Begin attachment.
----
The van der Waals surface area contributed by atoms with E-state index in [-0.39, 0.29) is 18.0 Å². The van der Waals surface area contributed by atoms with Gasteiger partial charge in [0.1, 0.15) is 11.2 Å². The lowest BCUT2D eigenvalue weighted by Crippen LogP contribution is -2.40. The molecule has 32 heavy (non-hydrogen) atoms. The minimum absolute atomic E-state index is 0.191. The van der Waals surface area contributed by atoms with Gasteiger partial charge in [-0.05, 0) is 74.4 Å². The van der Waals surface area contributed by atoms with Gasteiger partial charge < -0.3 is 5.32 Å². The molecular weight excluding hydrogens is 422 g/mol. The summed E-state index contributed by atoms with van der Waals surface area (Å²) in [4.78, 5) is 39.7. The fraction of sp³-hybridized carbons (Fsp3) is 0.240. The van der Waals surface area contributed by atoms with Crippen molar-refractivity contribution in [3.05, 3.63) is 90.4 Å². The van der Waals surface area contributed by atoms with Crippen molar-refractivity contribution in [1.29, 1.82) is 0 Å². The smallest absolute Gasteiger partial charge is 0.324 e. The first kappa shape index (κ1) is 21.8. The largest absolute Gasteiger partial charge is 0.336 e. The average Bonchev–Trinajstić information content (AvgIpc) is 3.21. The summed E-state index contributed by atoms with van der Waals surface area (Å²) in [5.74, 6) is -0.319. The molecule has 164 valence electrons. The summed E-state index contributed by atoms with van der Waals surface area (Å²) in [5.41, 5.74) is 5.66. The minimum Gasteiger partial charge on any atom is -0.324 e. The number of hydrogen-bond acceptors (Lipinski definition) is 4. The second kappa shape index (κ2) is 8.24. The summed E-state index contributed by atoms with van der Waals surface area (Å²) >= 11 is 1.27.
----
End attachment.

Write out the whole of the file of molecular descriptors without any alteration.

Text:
The van der Waals surface area contributed by atoms with E-state index in [-0.39, 0.29) is 18.0 Å². The van der Waals surface area contributed by atoms with Gasteiger partial charge in [0.1, 0.15) is 11.2 Å². The lowest BCUT2D eigenvalue weighted by Crippen LogP contribution is -2.40. The molecule has 32 heavy (non-hydrogen) atoms. The minimum absolute atomic E-state index is 0.191. The van der Waals surface area contributed by atoms with Gasteiger partial charge in [-0.05, 0) is 74.4 Å². The van der Waals surface area contributed by atoms with Gasteiger partial charge < -0.3 is 5.32 Å². The molecular weight excluding hydrogens is 422 g/mol. The summed E-state index contributed by atoms with van der Waals surface area (Å²) in [4.78, 5) is 39.7. The fraction of sp³-hybridized carbons (Fsp3) is 0.240. The van der Waals surface area contributed by atoms with Crippen molar-refractivity contribution in [3.05, 3.63) is 90.4 Å². The van der Waals surface area contributed by atoms with Crippen molar-refractivity contribution in [1.29, 1.82) is 0 Å². The smallest absolute Gasteiger partial charge is 0.324 e. The first kappa shape index (κ1) is 21.8. The largest absolute Gasteiger partial charge is 0.336 e. The average Bonchev–Trinajstić information content (AvgIpc) is 3.21. The summed E-state index contributed by atoms with van der Waals surface area (Å²) in [5.74, 6) is -0.319. The molecule has 164 valence electrons. The summed E-state index contributed by atoms with van der Waals surface area (Å²) in [5.41, 5.74) is 5.66. The minimum Gasteiger partial charge on any atom is -0.324 e. The number of hydrogen-bond acceptors (Lipinski definition) is 4. The second kappa shape index (κ2) is 8.24. The summed E-state index contributed by atoms with van der Waals surface area (Å²) >= 11 is 1.27.